The Dawgs and the Tide
My Daddy and I went fishing up by the Trion dam one day back in early October of 1965. It was kind of a cloudy, cool sort of day, but we were going bass fishing.
It had been a summer of good fishing at the river. For some reason there were a lot of nice size bass in the Chattooga river back that summer and they were biting. Daddy usually used a “black worm” lure to try and entice those fish to bite. These were made to look like spring lizards.
All the old “millworker” guys back in my youthful day were pretty good fishermen. My Daddy Gaines “Tarp” Bowers, and my Uncle James “Pinky” Bowers were two of the best fishermen I ever knew. Uncle Pink was so good, he could practically talk a fish onto the line. They were raised during the depression when an empty line might mean you didn’t eat meat that night, so they had to be good. I was never able to get anywhere near their level as a fisherman, but then again I had never seen a day where I didn’t at least have “beans and taters” in the pot, along with some brown crusted, tender on the inside cornbread.
The water up next to the dam was clear and had some deep pools where those bass would lay around and wait for food to come by. Daddy owned a 1960 Ford Fairlane back then. I loved that old car. It had a sleek look, with the big old fins spreading out at the back and a grill that looked like the car had a huge perpetual grin. Ours was this weird green color. I don’t know where the Ford designers came up with the idea for that paint, but to make up for it, it also had a 292 V-8 motor which would run as fast as you wanted to go.
Daddy parked as close to the dam as possible and left the radio on, with the volume turned up as high as it would go. It was the day of the Alabama –vs-Georgia football game, and my Daddy was a Bulldog fan.
Alabama had been National champions the year before and Daddy didn’t think that Georgia had much of chance, but it was the first game of the year and he wasn’t going to miss the chance to hear it, even while bass fishing. Joe Willie Namath had led them in 1964, and in 1965 it was Ken Stabler.
Georgia drew first blood with a field goal and then an interception brought them to a 10-0 lead. The fishing poles had been put up by then in the back of the ever grinning Fairlane, and Daddy and I were sitting in the front seat listening to the game. Alabama made a comeback, and were ahead by 17-10 late in the game. “Dang it, they are gonna’ lose it” Daddy said. But then came “that play.”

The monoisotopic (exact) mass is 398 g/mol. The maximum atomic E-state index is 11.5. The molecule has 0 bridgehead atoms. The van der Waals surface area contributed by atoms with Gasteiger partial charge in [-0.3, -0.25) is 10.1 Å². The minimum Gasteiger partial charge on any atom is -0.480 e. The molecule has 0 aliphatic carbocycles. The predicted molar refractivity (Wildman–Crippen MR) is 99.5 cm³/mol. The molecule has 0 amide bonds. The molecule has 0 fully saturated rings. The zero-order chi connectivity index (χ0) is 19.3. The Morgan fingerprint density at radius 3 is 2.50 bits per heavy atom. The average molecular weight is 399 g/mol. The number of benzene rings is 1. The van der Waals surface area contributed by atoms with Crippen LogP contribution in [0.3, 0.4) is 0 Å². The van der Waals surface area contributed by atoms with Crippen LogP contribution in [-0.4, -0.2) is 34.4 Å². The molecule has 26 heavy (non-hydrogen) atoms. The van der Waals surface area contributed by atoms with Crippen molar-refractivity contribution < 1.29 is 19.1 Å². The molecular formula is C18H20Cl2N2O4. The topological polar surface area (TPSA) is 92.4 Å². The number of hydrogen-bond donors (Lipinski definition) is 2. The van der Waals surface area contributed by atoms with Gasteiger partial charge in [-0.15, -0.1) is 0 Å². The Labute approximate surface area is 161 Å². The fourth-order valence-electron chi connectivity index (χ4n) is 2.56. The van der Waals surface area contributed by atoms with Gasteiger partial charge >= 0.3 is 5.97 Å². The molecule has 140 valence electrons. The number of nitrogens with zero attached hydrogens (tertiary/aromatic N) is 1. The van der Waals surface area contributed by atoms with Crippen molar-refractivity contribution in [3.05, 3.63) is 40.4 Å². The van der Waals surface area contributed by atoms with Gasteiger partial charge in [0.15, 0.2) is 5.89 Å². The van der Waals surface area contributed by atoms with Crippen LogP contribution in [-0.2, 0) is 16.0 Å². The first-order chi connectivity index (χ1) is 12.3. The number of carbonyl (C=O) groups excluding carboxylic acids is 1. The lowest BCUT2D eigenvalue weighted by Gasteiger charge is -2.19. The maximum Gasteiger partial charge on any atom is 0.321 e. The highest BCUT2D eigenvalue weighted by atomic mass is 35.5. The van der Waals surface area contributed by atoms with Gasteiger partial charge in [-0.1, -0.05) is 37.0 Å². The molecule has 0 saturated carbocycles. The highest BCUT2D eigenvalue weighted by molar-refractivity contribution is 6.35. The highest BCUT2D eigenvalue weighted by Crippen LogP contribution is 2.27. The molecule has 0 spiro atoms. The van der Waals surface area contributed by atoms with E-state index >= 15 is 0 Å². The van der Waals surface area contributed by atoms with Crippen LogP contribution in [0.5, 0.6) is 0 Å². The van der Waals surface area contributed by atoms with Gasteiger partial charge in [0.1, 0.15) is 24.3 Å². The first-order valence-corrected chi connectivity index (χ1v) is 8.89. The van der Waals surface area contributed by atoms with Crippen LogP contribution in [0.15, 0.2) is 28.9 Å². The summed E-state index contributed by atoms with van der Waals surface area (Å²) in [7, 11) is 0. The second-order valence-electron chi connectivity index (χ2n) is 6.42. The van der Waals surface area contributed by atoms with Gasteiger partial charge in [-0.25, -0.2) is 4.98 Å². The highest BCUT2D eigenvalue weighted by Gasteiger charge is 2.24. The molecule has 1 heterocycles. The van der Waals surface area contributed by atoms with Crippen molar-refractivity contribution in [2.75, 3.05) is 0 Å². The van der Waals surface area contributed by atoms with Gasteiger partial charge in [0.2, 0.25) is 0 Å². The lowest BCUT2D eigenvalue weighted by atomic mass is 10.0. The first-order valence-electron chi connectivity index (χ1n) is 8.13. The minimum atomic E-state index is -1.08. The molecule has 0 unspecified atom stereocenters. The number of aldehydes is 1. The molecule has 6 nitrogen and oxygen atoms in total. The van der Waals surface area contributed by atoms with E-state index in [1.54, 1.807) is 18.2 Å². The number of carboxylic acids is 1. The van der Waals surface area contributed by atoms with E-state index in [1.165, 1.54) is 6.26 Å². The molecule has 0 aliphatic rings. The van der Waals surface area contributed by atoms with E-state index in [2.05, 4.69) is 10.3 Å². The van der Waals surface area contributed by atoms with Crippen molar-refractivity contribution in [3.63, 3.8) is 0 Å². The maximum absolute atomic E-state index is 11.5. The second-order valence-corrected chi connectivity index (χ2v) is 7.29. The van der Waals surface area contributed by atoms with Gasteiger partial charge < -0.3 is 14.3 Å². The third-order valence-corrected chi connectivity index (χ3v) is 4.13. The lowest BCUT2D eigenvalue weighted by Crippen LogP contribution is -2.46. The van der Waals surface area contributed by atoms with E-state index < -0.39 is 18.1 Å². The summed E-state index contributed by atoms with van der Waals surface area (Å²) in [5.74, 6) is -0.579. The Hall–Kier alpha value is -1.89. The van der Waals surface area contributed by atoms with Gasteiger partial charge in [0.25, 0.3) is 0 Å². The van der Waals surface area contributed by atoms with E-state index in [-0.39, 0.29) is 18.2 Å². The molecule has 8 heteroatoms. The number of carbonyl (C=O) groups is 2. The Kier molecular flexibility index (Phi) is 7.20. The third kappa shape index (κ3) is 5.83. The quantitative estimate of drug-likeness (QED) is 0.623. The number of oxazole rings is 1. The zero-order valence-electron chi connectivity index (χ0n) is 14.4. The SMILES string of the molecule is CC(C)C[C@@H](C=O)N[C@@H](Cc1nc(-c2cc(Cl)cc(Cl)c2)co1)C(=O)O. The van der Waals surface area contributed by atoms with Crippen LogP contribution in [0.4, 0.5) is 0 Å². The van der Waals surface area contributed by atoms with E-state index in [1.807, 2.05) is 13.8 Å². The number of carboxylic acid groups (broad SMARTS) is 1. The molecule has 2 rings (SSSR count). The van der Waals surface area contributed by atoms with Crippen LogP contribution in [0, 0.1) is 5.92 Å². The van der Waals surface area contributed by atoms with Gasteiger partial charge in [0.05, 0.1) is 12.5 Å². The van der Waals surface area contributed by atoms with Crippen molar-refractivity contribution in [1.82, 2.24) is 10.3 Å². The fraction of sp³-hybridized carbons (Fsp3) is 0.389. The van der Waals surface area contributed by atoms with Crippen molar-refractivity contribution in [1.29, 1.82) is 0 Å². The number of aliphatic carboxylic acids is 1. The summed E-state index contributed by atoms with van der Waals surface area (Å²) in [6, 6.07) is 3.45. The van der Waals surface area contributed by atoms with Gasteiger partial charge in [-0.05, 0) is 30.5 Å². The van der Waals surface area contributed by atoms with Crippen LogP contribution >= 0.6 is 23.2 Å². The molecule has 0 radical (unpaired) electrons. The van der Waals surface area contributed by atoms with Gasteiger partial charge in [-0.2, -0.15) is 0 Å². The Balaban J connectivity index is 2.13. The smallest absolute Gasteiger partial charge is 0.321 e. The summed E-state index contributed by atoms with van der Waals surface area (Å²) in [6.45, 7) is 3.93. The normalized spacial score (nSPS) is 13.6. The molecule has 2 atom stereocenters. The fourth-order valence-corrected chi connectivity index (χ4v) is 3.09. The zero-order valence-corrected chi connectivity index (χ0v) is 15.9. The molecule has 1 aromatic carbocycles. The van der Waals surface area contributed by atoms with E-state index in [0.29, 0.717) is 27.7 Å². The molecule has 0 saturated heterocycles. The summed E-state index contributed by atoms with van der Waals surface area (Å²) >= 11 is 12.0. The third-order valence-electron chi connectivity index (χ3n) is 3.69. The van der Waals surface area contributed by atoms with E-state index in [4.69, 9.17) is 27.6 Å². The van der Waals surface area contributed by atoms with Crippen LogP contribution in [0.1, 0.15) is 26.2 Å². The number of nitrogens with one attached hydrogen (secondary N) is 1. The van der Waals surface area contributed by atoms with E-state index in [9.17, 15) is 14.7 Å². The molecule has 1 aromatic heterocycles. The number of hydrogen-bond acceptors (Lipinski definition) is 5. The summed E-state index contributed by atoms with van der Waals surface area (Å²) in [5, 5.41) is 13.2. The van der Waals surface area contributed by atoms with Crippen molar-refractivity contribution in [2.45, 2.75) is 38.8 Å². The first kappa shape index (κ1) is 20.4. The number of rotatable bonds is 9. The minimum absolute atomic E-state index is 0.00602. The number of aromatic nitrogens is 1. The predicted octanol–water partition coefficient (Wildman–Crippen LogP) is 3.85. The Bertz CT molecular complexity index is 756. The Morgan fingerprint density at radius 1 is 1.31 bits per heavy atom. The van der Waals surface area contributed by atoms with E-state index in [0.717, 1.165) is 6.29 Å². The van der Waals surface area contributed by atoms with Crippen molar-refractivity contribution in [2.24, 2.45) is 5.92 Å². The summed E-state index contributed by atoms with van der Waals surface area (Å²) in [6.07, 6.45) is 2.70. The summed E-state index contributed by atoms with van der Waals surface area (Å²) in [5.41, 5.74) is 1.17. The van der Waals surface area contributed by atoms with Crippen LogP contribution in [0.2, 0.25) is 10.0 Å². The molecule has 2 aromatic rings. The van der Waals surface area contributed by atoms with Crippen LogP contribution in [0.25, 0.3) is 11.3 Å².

Georgia quarterback Kirby Moore threw a pass to Pat Hodgson, who was quickly surrounded by defenders, but…he had inexplicably thrown the ball out to a running back named Taylor, who caught the ball in full stride and ran it into the end zone for a touchdown. My Daddy was whooping and hollering so loud that it echoed off the stone walls of the old dam. A tie against the reigning National Champs would be as good as a win! But Coach Vince Dooley wasn’t going to settle for a tie. He called for a two point conversion, and in the ensuing play Pat Hodgson caught another pass from Kirby Moore for two points and a miracle win against Alabama. The “flea flicker” play and the two point conversation had taken down the mighty Crimson Tide! This time after the play, I was whooping and hollering right along with Daddy. Two Georgia boys sitting in a funny green colored Ford fairlane, alone at the end of a little dirt road, at a tiny dam on an insignificant river…..feeling like lottery winners.
Alabama went on to win the National Championship again that year and Georgia ended up losing three games. It didn’t matter though.
I was 14 years old, two weeks away from becoming 15, and my Daddy was 37 years old that year. I remember it like it was yesterday.
Georgia and Alabama are playing a game in Athens again this year this coming weekend, and I may have to listen to it on the radio since we may be on the road. I don’t know what the outcome will be, but I will remember that day in 1965, and cherish it.